October 26, 2016

Dirty Little Greenhouse Secrets Revisited

The primary components of a working greenhouse are damp and dirt.

Dirt is a given. Potting soil does not stay in pots. You know those fancy pictures you see where everything is spotless and the floor is white? Count the plants: a few perfect ones for decoration. If those are your aspirations, you want a conservatory with a writing desk and a place for tea, not a greenhouse.

I do a lot of hand watering.
Do you heft your pots to see if they're lightweight? A heavy pot may be water soaked and not need a general spraying with the rest.

Cachepots are not just for decoration. Plants in a plastic pot get top-heavy. In a cache pot they're secure and can be lifted out to water and drain, repot, dab with an alcohol-soaked q-tip for bugs, or whatever. The space between a thin plastic pot and a cache pot helps keep cold drafts off the plastic pot. A recycled glass jar inside a cache pot is a good place to root cuttings. A plastic container sitting in a ceramic cache pot is bound to have warmer roots than in a thin plastic pot sitting on a wood shelf.

Thermal mass helps mediate daytime heat to nighttime cold. There is not a way to keep a greenhouse above freezing in a cold winter without supplemental heat in some form. The easy, less expensive way is a couple of heaters from the big box store. Be sure they have high and low settings and a thermostat. You must use the low setting if you want your heater to last as long as your greenhouse. It takes some trial and error on cold nights to get the thermostat set 'just right.'

Behind the center group of plants is a piece of styrofoam that was packing for something we ordered off for. It is recycled as insulation behind this group, on the north side of the greenhouse where it reflects light coming from the south and west.

Heaters take space. Remember I said a greenhouse needs two? Better one still running if one goes out than a big heater that hasn't a back up when it fails. I didn't mention adequate wiring; it is important. Here's the thermal mass part: There are charts online that give the information about what substances are most useful in holding heat generated by the sun. Water is most efficient. If  you can get some barrels for water, hooray! The barrels can have a shelf on top to offset the floor space they take up.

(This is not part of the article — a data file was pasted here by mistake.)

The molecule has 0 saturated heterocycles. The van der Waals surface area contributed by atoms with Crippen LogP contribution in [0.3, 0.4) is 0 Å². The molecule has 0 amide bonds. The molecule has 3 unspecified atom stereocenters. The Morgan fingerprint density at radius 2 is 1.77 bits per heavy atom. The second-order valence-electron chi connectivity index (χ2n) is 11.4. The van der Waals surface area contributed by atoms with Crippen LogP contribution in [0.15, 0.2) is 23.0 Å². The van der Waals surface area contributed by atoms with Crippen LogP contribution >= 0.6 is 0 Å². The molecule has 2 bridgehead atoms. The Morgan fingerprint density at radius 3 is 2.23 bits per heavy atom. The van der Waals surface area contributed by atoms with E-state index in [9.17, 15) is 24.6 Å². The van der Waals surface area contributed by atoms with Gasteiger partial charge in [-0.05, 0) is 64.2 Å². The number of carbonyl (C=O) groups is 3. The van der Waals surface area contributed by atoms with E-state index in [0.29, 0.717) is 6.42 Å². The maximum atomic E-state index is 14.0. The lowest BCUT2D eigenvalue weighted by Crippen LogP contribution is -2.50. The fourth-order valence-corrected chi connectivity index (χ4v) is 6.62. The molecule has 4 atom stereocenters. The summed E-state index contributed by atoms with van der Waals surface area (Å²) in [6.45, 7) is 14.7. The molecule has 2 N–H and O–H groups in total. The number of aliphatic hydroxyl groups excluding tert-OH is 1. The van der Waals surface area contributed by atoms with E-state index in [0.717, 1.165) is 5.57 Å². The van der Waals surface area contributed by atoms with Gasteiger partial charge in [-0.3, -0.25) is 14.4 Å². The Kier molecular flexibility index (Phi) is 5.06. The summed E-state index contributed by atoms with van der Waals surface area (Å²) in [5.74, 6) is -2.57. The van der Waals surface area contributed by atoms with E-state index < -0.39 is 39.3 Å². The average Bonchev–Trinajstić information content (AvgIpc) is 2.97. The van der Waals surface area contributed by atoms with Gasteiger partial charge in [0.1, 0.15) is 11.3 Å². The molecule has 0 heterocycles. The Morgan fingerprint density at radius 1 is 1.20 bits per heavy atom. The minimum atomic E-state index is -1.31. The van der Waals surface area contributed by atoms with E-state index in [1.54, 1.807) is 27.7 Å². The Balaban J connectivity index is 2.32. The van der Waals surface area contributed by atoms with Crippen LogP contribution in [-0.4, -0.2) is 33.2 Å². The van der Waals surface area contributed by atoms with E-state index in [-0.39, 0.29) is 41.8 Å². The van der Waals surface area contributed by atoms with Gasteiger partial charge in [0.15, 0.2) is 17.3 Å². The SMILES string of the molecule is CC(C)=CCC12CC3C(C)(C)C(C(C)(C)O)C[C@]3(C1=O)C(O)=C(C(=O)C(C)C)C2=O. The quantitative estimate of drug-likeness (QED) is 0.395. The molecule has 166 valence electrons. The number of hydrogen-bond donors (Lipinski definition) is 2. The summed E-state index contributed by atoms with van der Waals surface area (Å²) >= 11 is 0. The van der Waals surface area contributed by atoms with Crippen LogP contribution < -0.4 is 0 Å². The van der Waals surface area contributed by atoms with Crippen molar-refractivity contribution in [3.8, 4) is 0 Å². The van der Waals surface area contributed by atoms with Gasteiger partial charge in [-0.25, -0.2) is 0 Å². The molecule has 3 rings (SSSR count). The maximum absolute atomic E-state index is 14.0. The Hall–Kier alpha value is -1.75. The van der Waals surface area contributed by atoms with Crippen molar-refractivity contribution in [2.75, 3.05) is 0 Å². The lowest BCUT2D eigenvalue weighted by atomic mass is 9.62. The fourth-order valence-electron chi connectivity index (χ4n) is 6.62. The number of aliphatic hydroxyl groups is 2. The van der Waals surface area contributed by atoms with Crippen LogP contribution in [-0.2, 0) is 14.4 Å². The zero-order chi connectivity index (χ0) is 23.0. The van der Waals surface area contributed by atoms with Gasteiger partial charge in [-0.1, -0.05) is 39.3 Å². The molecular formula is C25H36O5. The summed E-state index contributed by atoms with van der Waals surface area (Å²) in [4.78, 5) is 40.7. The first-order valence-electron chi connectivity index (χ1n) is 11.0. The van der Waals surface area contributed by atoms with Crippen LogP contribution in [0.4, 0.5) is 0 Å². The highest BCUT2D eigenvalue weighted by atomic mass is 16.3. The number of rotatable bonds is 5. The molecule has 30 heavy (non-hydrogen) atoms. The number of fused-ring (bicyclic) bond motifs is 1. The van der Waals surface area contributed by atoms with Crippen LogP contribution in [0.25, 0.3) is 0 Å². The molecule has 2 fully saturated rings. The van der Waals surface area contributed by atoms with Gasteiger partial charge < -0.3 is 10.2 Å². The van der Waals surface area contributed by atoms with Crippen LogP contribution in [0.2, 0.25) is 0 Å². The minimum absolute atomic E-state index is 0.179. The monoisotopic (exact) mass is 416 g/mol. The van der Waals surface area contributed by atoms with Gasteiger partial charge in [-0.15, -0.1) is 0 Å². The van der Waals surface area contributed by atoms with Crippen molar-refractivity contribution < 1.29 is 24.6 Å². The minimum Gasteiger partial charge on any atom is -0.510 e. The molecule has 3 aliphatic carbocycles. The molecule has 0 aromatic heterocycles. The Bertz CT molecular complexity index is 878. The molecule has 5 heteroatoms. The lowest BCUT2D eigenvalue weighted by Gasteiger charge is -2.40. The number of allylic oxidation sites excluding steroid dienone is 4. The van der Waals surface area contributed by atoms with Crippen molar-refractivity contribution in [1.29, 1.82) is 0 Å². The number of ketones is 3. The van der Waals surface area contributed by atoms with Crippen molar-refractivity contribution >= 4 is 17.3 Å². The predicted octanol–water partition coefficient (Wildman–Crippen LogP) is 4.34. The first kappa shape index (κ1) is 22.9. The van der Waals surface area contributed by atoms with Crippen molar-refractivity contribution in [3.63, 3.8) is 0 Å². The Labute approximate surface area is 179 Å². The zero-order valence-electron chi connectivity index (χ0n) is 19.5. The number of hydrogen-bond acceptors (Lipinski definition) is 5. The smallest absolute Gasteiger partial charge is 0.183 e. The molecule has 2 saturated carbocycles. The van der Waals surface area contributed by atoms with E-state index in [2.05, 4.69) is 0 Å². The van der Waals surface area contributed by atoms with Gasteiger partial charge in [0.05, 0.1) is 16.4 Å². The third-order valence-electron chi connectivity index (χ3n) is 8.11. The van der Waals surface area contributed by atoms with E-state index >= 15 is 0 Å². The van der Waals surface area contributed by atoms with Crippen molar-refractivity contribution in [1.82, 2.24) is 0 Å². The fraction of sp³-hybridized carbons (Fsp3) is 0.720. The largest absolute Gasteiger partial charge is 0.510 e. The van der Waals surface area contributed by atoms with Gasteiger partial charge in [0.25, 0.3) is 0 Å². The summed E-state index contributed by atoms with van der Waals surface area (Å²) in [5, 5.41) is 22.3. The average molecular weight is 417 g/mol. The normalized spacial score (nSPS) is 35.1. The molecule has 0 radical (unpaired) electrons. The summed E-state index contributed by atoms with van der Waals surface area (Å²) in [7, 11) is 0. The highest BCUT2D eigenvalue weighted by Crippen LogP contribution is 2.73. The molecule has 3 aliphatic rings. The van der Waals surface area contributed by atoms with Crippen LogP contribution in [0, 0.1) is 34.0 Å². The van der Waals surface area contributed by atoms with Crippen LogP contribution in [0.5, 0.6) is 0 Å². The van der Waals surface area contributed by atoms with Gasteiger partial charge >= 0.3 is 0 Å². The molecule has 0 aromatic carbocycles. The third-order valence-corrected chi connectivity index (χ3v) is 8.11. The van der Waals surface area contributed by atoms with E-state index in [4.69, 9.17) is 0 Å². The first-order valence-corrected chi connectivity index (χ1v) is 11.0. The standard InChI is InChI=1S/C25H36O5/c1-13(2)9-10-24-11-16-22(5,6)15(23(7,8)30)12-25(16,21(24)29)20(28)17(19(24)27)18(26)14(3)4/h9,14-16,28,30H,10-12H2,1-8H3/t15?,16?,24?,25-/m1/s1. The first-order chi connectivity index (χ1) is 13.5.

Each plastic gallon jug of water used will help a little bit. I fill mine and line them up in front of the heaters, usually about 8 or 10 jugs for each heater. Heaters and water sit on the walkway. When the weather warms, heaters go back in the tool shed and I water plants from the jugs and put them in the shed until the next cold spell. The hot air blowing on the water jugs warms them and the heat is given off more slowly than the hot air all rising to the ceiling as the heaters blow on nothing. That's my theory, you may  not agree.

What else helps with heat mediation? Remember those cache pots? Ceramic material, bricks used as plinths, stones, pieces of concrete -- all these are helpful to hold heat. Sun shines on them during the day; later when heat is needed as the air cools that heat is given up.

I read this week about heating with compost. There isn't that much room in my greenhouse. I don't know of an feasible inexpensive, nearly free way to heat. I address keeping plants from freezing here, affordable but not cheap. I keep my orchids in the house where it's warm.

Divided the Guzmania. Two plants  replaced the old one; both those had pups
around them and now the pups have pups. Bromeliads have life cycles.

Too much is never enough. You'll never have enough space or too many kinds of plants. You may eventually have too many of one kind. Share with others.

Plants tend to grow. The little Birds Nest Fern of a few years back now takes up nearly 7 square feet of GH floor space. Sometimes I let plants bunk together, like Purple Heart and Persian Shield in a container together, or Foxtail Fern and Chlorophytum.

A 2" pot of Burro Tail yielded 7 pots full 
in under 3 years. Plants grow.

Frog Poop. The best pest control in a greenhouse are little toads, peeper frogs and lizards. They do donate their little share of fertilizer and it isn't always pretty. Sometimes when I add water to the cup of a bromeliad, a tiny green frog emerges. Cachepots are places for frogs to hide. The greenhouse is alive.

Persian Shield in bloom in winter.

It isn't really work.
There are plants that find just the right time to bloom when the days are short and they're hanging out in your greenhouse. I would never otherwise have seen blossoms on Burro Tail Sedums or Mistletoe Cactus and probably not on White Shrimp Plant and Persian Shield.

Burro Tail Sedum winter blossoms
Rhipsalis blooms, midwinter


Alison said...

Great post! Some really excellent secrets here.

Sallysmom said...

Really good info and not just for someone with a greenhouse.

outlawgardener said...

So very true about plants growing. All of those cute little things in four inch pots or little cuttings for which there was more than enough space will grow into large plants. The dirt everywhere thing was a bit of a surprise to me but I have space for a shop vac. Still, it's usually pretty dirty out there. Love this post!

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